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Impact of NHS walk-in centres on primary care access times: ecological study

Maheswaran, R., Pearson, T., Munro, J., Jiwa, M., Campbell, M.J. and Nicholl, J. (2007) Impact of NHS walk-in centres on primary care access times: ecological study. BMJ, 334 (7598). pp. 838-841. ISSN 0959-8146

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Abstract

Objective: To examine whether walk-in centres contribute to shorter waiting times for a general practice appointment.

Design: Ecological study.

Setting: 2 509 general practices in 56 primary care trusts in England; 32 walk-in centres within 3 km of one of these practices.

Main outcome measure: Waiting time to next available general practitioner appointment (April 2003 to December 2004), from national monthly primary care access survey.

Results: The percentage of practices achieving the target waiting time of less than 48 hours to see a general practitioner increased from 67% to 87% over the 21 month study period (adjusted odds ratio 1.07 (95% confidence interval 1.06 to 1.08) per increase in month). Achievement of the waiting time target decreased with increasing multiple deprivation (0.57 (0.49 to 0.67) for most versus least deprived third) and increased with increasing practice population size (1.02 (1.00 to 1.04) per 1000 increase). No evidence was found that increasing distance from a walk-in centre was associated with decreasing odds of achieving the waiting time target (1.00 (0.99 to 1.01) per km increase). Increasing "exposure" to a walk-in centre, modelled with a distance decay function based on attendance rates, also showed little evidence of association with achievement of the waiting time target (1.02 (0.97 to 1.08) for interquartile range increase). No evidence existed that the rate of increase in achieving the 48 hour target over time was enhanced by proximity or "exposure" to a walk-in centre.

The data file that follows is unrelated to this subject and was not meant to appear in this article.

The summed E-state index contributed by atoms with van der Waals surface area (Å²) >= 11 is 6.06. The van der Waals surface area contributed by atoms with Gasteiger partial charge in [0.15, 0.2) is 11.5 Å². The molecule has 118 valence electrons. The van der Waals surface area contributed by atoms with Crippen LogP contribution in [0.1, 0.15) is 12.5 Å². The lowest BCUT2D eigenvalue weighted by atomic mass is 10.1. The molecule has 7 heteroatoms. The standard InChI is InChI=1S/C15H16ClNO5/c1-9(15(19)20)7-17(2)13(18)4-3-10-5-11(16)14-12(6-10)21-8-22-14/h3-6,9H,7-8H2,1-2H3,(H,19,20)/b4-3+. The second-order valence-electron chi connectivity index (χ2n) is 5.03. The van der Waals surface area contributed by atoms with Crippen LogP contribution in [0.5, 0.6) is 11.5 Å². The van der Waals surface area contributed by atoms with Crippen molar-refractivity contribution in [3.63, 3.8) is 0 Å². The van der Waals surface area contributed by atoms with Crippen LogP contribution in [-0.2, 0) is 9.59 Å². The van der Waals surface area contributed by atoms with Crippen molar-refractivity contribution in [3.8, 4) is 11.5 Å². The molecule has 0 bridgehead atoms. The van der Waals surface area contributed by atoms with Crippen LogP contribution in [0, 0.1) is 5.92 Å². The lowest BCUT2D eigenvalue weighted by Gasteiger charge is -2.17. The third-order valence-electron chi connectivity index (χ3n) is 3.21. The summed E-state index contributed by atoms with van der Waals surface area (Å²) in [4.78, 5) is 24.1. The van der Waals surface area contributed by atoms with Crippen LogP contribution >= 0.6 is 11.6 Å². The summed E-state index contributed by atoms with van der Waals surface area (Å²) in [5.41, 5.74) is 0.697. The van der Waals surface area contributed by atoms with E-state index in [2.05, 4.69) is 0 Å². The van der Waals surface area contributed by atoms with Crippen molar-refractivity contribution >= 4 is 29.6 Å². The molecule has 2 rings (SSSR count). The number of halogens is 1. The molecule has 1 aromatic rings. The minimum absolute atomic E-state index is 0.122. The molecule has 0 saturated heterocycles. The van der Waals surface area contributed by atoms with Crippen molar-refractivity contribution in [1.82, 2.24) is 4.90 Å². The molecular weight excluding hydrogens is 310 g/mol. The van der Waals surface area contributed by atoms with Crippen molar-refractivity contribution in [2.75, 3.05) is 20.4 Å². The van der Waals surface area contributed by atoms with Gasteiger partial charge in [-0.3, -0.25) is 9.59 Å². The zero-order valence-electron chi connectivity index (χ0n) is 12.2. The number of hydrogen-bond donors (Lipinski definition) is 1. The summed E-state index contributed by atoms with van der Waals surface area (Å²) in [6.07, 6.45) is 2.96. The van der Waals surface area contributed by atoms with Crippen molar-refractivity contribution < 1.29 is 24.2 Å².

Results: were similar when the analysis was rerun with data for 2003 only (done because pressure in 2004 to meet the government's deadline might have led to other changes that could have masked any walk-in centre effect).

Conclusions: No evidence existed that walk-in centres shortened waiting times for access to primary care, and the results do not support the use of walk-in centres for this purpose.

Item Type: Article
Academic Units: The University of Sheffield > Faculty of Medicine, Dentistry and Health (Sheffield) > School of Health and Related Research (Sheffield) > Section of Public Health (Sheffield)
The University of Sheffield > Faculty of Medicine, Dentistry and Health (Sheffield) > School of Health and Related Research (Sheffield) > Health Services Research (Sheffield)
The University of Sheffield > Faculty of Medicine, Dentistry and Health (Sheffield) > School of Health and Related Research (Sheffield) > Institute of General Practice & Primary Care (Sheffield)
Depositing User: Repository Officer
Date Deposited: 03 Nov 2008 19:13
Last Modified: 03 Nov 2008 19:13
Published Version: http://dx.doi.org/10.1136/bmj.39122.704051.55
Status: Published
Publisher: BMJ Publishing
Refereed: Yes
Identification Number: 10.1136/bmj.39122.704051.55
URI: http://eprints.whiterose.ac.uk/id/eprint/4818

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